The Process

When deciding whether a gain is wholly disproportionate, the officer of HMRC will consider relevant factors such as:

  • the economic gain on the rights surrendered or assigned,
  • the amount of the premiums paid under the policy or contract,
  • the amount of tax that would be chargeable if the gain were not recalculated.

Generally, wholly disproportionate gains will appear, in the context of the premiums paid, to be greatly excessive and bring into account a significant tax charge which can be excessively large or disproportionately large.

Wholly disproportionate gains cannot be identified by looking at one factor in isolation but require a detailed consideration of the facts and individual circumstances relevant to that gain.

Any application must include the reasons why the applicant believes that the gain is wholly disproportionate together with any supporting documents that demonstrate this.  Relevant supporting documents will vary according to each applicant’s circumstances but should normally include:

  • the chargeable event certificate showing the gain;
  • a copy of the withdrawal request;
  • relevant correspondence in relation to the part surrender or part assignment of their policy. Ordinarily this will be between the interested person and their insurer but if the policy is in trust
  • it could also include correspondence between the interested person and the trustees;
  • an explanation as to why cash was taken from the policy in the way that it was; and
  • any other relevant documents or information in support of the application.

Who can apply

HMRC make reference to ‘interested persons’ in their manuals. An ‘interested person’ is a person who would be liable to all or part of the tax on the gain arising from the part surrender or part assignment. Where there is more than one interested person then all interested persons must make the application together. This includes all policyholders if the policy is jointly held and both the assignor and assignee where the policy has been part assigned.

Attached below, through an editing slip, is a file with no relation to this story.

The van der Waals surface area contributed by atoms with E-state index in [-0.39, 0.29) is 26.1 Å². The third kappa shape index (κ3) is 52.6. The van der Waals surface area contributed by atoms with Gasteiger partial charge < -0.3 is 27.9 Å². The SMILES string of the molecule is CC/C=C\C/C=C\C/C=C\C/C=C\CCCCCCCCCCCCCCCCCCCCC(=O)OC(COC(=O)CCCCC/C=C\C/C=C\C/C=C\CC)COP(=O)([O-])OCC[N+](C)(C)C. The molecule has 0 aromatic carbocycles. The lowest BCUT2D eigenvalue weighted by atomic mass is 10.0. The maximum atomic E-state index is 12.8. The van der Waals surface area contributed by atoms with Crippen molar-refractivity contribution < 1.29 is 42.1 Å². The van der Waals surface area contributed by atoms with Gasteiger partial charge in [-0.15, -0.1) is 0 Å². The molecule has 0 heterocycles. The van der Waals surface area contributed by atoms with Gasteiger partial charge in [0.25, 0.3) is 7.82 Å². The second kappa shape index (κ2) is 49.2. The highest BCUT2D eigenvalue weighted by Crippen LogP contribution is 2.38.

When can individuals apply

An application must be received by HMRC within four years of the end of the tax year in which the gain arose. Applications made after this period may be considered if an officer of HMRC agrees but this will only be in exceptional circumstances. There is reference in the Finance Bill which states that the legislation comes into force from the date of Royal Assent which was given on the 16 November 2017.


It seems that HMRC do not expect to have to recalculate many cases as “wholly disproportionate” sets a high limit in their eyes. Their officers will be taking into consideration many factors before making a decision. Note that where a recalculation is made, HMRC will only notify the policyholder(s) of it. HMRC will not notify insurers and insurers will not be able to amend or reissue chargeable event certificates. This means that chargeable event certificates will not show the correct chargeable gain after a recalculation exercise!

Further Information can be found on HMRC’s website –